We love traveling—the way it allows us to break away from the usual and experience a new culture is always exciting. But sometimes we forget to leave our custom ways behind as we step into a different country. What I mean is, what may seem ok to you to do at home (smiling at strangers, eating with your left hand, giving an OK symbol), is actually insulting to other cultures.

So before you head on to your next trip to Asia, Europe or South America, here’s some travel advice to keep others from thinking the worst of you.

I Said, OK

OK symbol

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Some of us love using the OK symbol to let others know that you are in agreement with what they said, or are pleased with the service. However, in countries like Brazil, Turkey, Venezuela, and France, showing an OK symbol is actually offensive. In France, it means “worthless” and “insignificant”, in Brazil and Venezuela it’s slang for your butt (but the other offensive version of it), and in Turkey, the OK symbol is an insult toward gay people.



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American’s love to tip, and many countries love Americans because they love to tip when others don’t. But, many cultures in Asia such as Japan, South Korea and China find the gesture rude because they consider service as a team effort instead of an individual one. France and Italy are two European countries that also find it rude to tip because for restaurant owners, it can mean that they don’t pay their employees enough.

Shoes Off, Please

shoes indoors

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I’m sure you’ve been into many households that ask you to take off your shoes before walking through. (And to be frank, I hope you do too because you bring in thousands of bacteria and feces from outside into your home via your shoes.)

Practically every country in Asia considers it rude to walk around the house with your shoes on. Not only that, but places such as Japan, Hawaii, South Korea, China, Thailand and the South Pacific also require you to take off shoes before you step inside temples, restaurants, and hotels.

Spitting, Sneazing, Flushing

no spitting

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Ok, I know most of us don’t do this, but if you have to get something out of your mouth, don’t do it in Singapore. Spitting, not flushing a public toilet and littering will get you a fine up to $1,000 SGD. The same goes with Hong Kong. If you spit in public, expect to pay a $1,500 HKD fine.

Blowing Your Nose

blowing nose

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In countries such as China, Japan, Saudi Arabia and France, blowing your nose in public is considered rude and disrespectful. Either step into a restroom, or use a handkerchief away from the public.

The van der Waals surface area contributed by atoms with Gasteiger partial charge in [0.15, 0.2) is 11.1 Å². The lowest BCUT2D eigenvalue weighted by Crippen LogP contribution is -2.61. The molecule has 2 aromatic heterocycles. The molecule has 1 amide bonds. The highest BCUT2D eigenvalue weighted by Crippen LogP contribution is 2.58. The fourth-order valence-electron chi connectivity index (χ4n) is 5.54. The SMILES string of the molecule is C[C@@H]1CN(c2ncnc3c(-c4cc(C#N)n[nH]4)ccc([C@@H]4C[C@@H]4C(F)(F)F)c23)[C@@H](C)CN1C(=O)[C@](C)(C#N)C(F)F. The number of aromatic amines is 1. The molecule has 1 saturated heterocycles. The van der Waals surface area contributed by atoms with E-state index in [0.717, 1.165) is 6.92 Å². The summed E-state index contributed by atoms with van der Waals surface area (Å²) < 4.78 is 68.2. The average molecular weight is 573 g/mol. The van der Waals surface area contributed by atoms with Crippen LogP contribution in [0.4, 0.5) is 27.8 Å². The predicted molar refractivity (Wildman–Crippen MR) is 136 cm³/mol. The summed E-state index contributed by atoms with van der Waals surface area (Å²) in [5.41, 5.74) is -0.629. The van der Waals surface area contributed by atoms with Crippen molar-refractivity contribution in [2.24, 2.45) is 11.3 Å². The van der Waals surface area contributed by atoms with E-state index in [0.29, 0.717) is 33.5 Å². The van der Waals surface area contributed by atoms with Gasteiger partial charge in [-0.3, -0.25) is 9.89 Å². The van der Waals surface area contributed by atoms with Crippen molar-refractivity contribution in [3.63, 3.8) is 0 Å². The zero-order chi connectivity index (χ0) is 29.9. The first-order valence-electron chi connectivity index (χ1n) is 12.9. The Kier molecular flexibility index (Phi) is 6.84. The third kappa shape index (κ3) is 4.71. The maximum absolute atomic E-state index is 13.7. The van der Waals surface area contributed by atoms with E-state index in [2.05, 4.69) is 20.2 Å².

Back of the Taxi

sitting in taxi

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Australia, New Zealand, the Middle East, China, Ireland and Scotland all consider it rude if you get in the back of a taxi. Sure, if there’s more than one of you, then don’t all try to sit in the front, but if you’re going solo, sit beside the driver, he or she won’t bite, I promise ;).

Sorry, Left-Handed People

eating with left hand

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Countries such as India, the Middle East, Sri Lanka, Indonesia, Malaysia and all of Africa find it offensive if you eat with your left hand. Why? Because the left hand is often used for the toilet.

Where’s Your Knife and Fork?

eating with hands

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There are countries that find eating with your hands bad table manners. Some countries in Europe, as well as Chile and Brazil find it odd if you don’t use a fork and knife to eat your french fries and hamburger. Better start learning now!

There, There

patting on head

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Ok, I know what you may be thinking, “why would I pat or rub someone’s head?” for the most part, you probably wouldn’t. But if you try to touch a baby’s head (or anyone’s head for that matter) in places like Sri Lanka, Cambodia, Myanmar, Bhutan and Laos, you might see them duck or move away. This is because in the Buddhist tradition, the head is considered one of the most sacred part of the body and cannot be touched by others.

Keep Your Straight Face, Straight

smiling at strangers

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Heading to South Korea, China, Japan or Russia? Make sure you don’t stare too long or smile at a stranger. In Asia, smiling at someone you don’t know creates discomfort. In Russia, you only smile at people who you have some sort of relationship with, be it a friend, family member, or someone you’re dating.

Happy traveling!

(This article first appeared on SmarterTravel.com.)